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Organisation of hours of work on board ships using Community ports

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Organisation of hours of work on board ships using Community ports

This Directive aims to improve safety at sea, combat unfair competition from third-country shipowners and protect the health and safety of seafarers on board ships using Community ports.


Directive 1999/95/EC of the European Parliament and of the Council of 13 December 1999 concerning the enforcement of provisions in respect of seafarers' hours of work on board ships calling at Community ports.


The basic directive on various aspects of the organisation of working time provides for the replacement of the Directive's general provisions with more specific requirements. This is case for the maritime sector due to the particularly long hours of work at sea.

The current directive is designed to permit application of the provisions governing hours of work on ships * which are not flying the flag of a Member State or are not registered in the territory of a Member State.

The provisions of the directive will not apply to these ships until ILO Convention No 180 and the Protocol to ILO Convention No 147 enter into force.

Enforcement of the provisions contained in ILO Convention No 180 is monitored on the basis of:

  • a table with the shipboard working arrangements;
  • seafarers' records of hours of work and hours of rest;
  • the physical state of the seafarers (excessive fatigue as a result of excessive working hours).

The directive includes an annex with a model table with the shipboard working arrangements and a model record of hours of work and hours of rest.

A Member State that has received a complaint or obtained evidence that a ship does not conform to the existing international standards must:

  • forward a report to the government of the country in whose registry the ship is registered;
  • take all necessary measures to ensure that any conditions on board ship which are hazardous for the safety or health of seafarers are rectified.

The measures may include a ban on leaving the port until such time as the irregularities have been rectified.

In the event of failure to comply with the rules governing working hours, the competent authority * of the Member State must inform the master, the owner or operator, the administration of the flag State or the State where the ship is registered or the consul, and specify the corrective actions required.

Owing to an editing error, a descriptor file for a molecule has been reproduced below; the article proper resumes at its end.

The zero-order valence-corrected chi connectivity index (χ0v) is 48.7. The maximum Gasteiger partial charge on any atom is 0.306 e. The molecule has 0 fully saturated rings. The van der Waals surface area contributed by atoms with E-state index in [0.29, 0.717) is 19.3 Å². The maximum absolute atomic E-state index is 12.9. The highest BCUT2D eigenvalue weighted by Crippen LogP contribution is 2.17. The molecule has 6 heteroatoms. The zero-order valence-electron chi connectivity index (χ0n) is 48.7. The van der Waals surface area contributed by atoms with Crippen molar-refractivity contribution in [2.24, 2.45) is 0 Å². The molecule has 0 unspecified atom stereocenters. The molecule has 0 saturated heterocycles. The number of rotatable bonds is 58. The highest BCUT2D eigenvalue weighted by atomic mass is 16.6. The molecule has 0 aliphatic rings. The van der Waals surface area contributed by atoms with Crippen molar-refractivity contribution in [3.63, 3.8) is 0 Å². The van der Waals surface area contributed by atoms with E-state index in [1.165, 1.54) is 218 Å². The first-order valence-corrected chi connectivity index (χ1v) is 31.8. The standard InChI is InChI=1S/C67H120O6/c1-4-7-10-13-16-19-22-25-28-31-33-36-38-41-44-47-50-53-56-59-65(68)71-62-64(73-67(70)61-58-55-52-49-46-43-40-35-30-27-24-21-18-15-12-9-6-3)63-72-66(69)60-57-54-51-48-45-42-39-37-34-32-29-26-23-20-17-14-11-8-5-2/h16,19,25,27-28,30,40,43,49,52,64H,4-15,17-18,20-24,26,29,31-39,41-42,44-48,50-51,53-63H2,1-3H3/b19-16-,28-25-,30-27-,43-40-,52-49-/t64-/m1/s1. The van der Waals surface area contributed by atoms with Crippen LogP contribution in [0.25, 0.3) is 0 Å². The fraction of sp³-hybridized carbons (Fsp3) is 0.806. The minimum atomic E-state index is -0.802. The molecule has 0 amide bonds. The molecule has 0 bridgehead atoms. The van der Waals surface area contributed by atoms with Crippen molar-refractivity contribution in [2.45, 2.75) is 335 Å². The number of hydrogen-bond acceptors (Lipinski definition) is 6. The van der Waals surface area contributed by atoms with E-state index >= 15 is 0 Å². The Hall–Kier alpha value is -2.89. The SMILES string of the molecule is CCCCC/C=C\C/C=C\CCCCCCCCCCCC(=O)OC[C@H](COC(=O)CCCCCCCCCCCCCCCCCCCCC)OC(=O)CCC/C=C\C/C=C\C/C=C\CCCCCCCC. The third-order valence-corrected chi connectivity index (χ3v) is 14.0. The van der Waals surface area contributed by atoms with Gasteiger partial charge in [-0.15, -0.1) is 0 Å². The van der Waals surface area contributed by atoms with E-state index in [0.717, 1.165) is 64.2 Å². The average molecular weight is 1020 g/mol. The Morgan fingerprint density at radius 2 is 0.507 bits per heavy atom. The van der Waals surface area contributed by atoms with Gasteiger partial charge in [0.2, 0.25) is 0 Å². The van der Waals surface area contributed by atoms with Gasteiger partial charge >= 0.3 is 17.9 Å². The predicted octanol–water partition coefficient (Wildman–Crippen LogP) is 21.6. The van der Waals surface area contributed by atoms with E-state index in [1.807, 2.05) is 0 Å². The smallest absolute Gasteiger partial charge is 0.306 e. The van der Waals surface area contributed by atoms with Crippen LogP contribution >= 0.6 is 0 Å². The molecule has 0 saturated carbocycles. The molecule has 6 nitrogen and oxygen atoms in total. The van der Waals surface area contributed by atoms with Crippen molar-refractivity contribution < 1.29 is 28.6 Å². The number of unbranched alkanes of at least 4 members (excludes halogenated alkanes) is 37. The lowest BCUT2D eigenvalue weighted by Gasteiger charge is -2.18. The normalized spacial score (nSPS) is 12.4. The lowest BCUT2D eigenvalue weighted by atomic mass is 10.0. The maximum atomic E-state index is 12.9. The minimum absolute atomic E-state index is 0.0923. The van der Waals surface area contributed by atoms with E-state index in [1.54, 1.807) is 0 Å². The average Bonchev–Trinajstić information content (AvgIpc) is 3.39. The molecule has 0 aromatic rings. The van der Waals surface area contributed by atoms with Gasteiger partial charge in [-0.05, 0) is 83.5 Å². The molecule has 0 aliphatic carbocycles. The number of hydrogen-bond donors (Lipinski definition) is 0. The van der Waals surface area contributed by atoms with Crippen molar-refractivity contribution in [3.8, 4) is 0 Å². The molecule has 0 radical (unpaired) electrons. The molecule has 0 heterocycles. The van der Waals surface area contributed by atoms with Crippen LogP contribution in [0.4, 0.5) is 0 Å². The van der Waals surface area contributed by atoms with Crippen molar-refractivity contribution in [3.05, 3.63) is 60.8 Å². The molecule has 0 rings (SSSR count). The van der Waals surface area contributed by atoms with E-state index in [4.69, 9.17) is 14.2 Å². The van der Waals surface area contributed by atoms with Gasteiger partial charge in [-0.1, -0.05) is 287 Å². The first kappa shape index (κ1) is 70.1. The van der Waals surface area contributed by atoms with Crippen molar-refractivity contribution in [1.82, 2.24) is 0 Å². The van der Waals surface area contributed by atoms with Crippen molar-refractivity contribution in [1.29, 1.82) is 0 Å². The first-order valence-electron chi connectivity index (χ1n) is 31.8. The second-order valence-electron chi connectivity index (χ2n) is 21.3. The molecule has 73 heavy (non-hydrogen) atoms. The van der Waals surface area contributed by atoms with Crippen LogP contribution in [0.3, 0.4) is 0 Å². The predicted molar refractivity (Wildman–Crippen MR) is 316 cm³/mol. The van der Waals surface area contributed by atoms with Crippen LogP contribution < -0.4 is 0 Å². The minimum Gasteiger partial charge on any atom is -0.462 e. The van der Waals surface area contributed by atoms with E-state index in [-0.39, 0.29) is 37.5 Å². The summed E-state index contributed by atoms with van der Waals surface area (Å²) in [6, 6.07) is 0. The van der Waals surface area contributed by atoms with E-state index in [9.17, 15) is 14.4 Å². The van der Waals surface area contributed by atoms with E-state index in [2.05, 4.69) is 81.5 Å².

The Member State must ensure that the ship does not leave the port until the deficiencies have been rectified.

When carrying out inspections *, Member States may not unduly delay ships.

The owner or the operator of the ship or his representative in the Member State may appeal against any detention decision. An appeal does not cause the detention to be suspended.

Member States and the competent authorities must cooperate with a view to ensuring the effective application of the directive.

The bulk of the existing measures in the field of maritime transport is derived from international standards adopted by the International Maritime Organisation and the International Labour Organisation.

In 1995 the International Maritime Organisation adopted a revised Convention on Standards of Training, Certification and Watchkeeping for Seafarers (STCW Convention), which notably provides for:

  • minimum daily rest periods of ten hours every 24 hours, which cannot be split into more than two periods, and including one consecutive six-hour period at least ;
  • weekly rest time of at least 70 hours.

Likewise, in 1996 the International Labour Organisation (ILO) adopted Convention 180 concerning seafarers' hours of work and the manning of ships and the Protocol to the Merchant Shipping (Minimum Standards) Convention of 1976.

At European level, the Council has adopted Directive 1999/63/EC giving effect to the agreement between the European Shipowners' Association (ECSA) and the federation of European transport workers' trade unions (FETT) signed on 30 September 1998. This agreement concerns seafarers' hours of work on board ships flying a flag of a Member State of the European Union. It is supplemented by the current directive so as to extend its scope to third-country ships using Community ports and to ensure that all seafarers enjoy a comparable level of protection in the field of health and safety.

Key terms used in the act

  • Ship: any seagoing vessel, whether publicly or privately owned, which is ordinarily engaged in commercial maritime operations, with the exception of fishing vessels.
  • Competent authority: the authorities designated by the Member States to perform functions under this Directive.
  • Inspector: a public-sector employee or other person duly authorised by the competent authority of a Member State to inspect the working conditions on board, and responsible to that competent authority.
  • Complaint: any information or report submitted by a member of the crew, a professional body, an association, a trade union or, generally, any person with an interest in the safety of the ship, including an interest in safety or health hazards to its crew.



Entry into force

Deadline for transposition in the Member States

Official Journal

Directive 1999/95/EC [adoption: codecision COD/1998/0321]



OJ L 14 of 20.01.2000

Last updated: 02.08.2005